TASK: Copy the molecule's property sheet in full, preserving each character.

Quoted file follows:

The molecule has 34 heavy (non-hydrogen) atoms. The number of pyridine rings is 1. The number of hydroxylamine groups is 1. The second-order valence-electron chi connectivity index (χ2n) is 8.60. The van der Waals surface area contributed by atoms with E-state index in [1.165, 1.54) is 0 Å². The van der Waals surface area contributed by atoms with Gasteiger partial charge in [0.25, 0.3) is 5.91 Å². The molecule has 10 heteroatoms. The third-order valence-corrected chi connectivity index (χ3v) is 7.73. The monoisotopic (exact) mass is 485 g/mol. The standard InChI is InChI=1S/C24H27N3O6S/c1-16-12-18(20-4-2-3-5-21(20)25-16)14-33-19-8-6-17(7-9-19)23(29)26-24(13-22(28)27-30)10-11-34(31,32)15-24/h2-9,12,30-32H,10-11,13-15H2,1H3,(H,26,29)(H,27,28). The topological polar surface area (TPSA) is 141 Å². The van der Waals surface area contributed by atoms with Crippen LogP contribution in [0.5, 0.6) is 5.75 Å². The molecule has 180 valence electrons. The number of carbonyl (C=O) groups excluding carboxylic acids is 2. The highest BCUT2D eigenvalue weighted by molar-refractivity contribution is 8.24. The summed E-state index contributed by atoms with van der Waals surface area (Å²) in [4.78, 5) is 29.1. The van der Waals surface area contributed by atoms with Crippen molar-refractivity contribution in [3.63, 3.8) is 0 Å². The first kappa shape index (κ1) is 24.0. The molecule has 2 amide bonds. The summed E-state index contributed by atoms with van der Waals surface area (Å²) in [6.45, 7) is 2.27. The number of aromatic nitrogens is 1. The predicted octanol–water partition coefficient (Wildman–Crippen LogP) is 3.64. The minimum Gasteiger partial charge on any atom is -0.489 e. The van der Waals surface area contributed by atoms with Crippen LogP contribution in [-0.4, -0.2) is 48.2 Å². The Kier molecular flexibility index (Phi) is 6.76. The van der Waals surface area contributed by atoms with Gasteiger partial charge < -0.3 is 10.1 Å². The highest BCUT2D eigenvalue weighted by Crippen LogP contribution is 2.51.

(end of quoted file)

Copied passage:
The molecule has 34 heavy (non-hydrogen) atoms. The number of pyridine rings is 1. The number of hydroxylamine groups is 1. The second-order valence-electron chi connectivity index (χ2n) is 8.60. The van der Waals surface area contributed by atoms with E-state index in [1.165, 1.54) is 0 Å². The van der Waals surface area contributed by atoms with Gasteiger partial charge in [0.25, 0.3) is 5.91 Å². The molecule has 10 heteroatoms. The third-order valence-corrected chi connectivity index (χ3v) is 7.73. The monoisotopic (exact) mass is 485 g/mol. The standard InChI is InChI=1S/C24H27N3O6S/c1-16-12-18(20-4-2-3-5-21(20)25-16)14-33-19-8-6-17(7-9-19)23(29)26-24(13-22(28)27-30)10-11-34(31,32)15-24/h2-9,12,30-32H,10-11,13-15H2,1H3,(H,26,29)(H,27,28). The topological polar surface area (TPSA) is 141 Å². The van der Waals surface area contributed by atoms with Crippen LogP contribution in [0.5, 0.6) is 5.75 Å². The molecule has 180 valence electrons. The number of carbonyl (C=O) groups excluding carboxylic acids is 2. The highest BCUT2D eigenvalue weighted by molar-refractivity contribution is 8.24. The summed E-state index contributed by atoms with van der Waals surface area (Å²) in [4.78, 5) is 29.1. The van der Waals surface area contributed by atoms with Crippen molar-refractivity contribution in [3.63, 3.8) is 0 Å². The first kappa shape index (κ1) is 24.0. The molecule has 2 amide bonds. The summed E-state index contributed by atoms with van der Waals surface area (Å²) in [6.45, 7) is 2.27. The number of aromatic nitrogens is 1. The predicted octanol–water partition coefficient (Wildman–Crippen LogP) is 3.64. The minimum Gasteiger partial charge on any atom is -0.489 e. The van der Waals surface area contributed by atoms with Crippen LogP contribution in [-0.4, -0.2) is 48.2 Å². The Kier molecular flexibility index (Phi) is 6.76. The van der Waals surface area contributed by atoms with Gasteiger partial charge < -0.3 is 10.1 Å². The highest BCUT2D eigenvalue weighted by Crippen LogP contribution is 2.51.